In the United States, the most traditional tool for conserving private land, a conservation easement (also known as a conservation restriction), is a legal agreement between a landowner and a land trust or government agency that permanently limits uses of the land in order to protect its conservation values. The purposes of the easement will vary depending on the character of the particular property, the goals of the land trust or government unit, and the needs of the landowners. Some purposes for a conservation easement include maintaining water quality, improving wildlife habitat, fostering forest growth, sustainable agriculture and/or protecting scenic landscapes.
Landowners who donate a qualifying conservation easement to a qualified land protection organization may be eligible for a federal income tax deduction equal to the value of their donation. The value of the easement donation, as determined after an appraisal of the land is completed, equals the difference between the fair market value of the property before and after the easement takes effect.
This year, Colorado passed a bill that establishes an improved application and review process for conservation easement donations made on or after January 1, 2014. Because Colorado’s former process had numerous abuses surrounding individuals claiming the tax credit for unacceptable purposes, this new process was put in motion. The Division of Real Estate is now responsible to review each credit application to determine the credibility of the appraisal while the Conservation Easement Oversight Commission (CEOC) is tasked to determine whether the donation is a qualified contribution. Either organization may deny an application that fails to meet the requirements falling under their rules.
The goal of the new procedures is to move the review to the beginning of the process. That way, if the Division of Real Estate finds issues with the contribution, the taxpayer will have an opportunity to resolve shortcomings prior to seeking a tax credit. The new streamlined application and review process are a direct result of a performance audit. The assessment found that the Department of Revenue’s review process did not ensure that the easement would be used explicitly for conservation purposes.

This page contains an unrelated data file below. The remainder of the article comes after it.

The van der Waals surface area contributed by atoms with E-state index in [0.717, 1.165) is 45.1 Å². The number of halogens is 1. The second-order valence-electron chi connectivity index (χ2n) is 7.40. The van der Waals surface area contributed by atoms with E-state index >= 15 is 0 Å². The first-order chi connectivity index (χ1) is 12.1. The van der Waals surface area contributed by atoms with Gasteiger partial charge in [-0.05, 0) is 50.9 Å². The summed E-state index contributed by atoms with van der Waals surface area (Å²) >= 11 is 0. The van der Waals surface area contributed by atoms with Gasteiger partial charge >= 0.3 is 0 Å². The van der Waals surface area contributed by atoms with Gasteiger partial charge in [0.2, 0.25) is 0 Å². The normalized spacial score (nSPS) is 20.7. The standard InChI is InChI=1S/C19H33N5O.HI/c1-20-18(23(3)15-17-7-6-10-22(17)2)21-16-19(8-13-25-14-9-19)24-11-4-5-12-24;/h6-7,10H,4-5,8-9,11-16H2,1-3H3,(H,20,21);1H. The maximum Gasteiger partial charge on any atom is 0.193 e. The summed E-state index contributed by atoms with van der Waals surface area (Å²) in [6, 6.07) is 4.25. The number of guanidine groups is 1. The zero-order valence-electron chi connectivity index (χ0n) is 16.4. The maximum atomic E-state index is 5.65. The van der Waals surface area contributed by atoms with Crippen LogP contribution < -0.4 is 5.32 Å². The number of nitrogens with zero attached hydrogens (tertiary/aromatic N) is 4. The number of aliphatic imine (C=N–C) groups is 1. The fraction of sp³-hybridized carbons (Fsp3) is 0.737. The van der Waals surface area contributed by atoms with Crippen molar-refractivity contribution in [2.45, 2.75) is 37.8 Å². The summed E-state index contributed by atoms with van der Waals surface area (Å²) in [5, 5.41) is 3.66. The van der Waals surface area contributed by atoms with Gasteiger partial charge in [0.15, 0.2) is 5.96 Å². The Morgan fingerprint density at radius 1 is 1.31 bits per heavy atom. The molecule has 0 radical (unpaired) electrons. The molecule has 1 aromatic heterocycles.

The new legislation replaces the credit program, streamlining the process by getting the program into the hands of the agency with the appropriate level of expertise. The Department of Revenue gives the final say on tax-related aspects of the program and the Division of Real Estate gives the final say for the transactions, which are essentially real estate transactions.
Starting in 2014, all new credits can be carried forward. Accountants will no longer need to predict a client’s tax liability a year in advance and buyers won’t need to worry about wasting their money having to waive credits if they couldn’t use them all. This means that it will be easier than ever to buy credits early in the year when they are being sold at lower rates.
Although there is increased ease in the process, there are still risks that buyers and their consultants should be aware of. The Department of Revenue still has jurisdiction over tax forms, which seem to be the trigger of the majority of recent audits. It is still very important to keep a close eye on all the due diligence involved in a donation and tax credit transaction.
For more information, please contact BiggsKofford at 719-579-9090.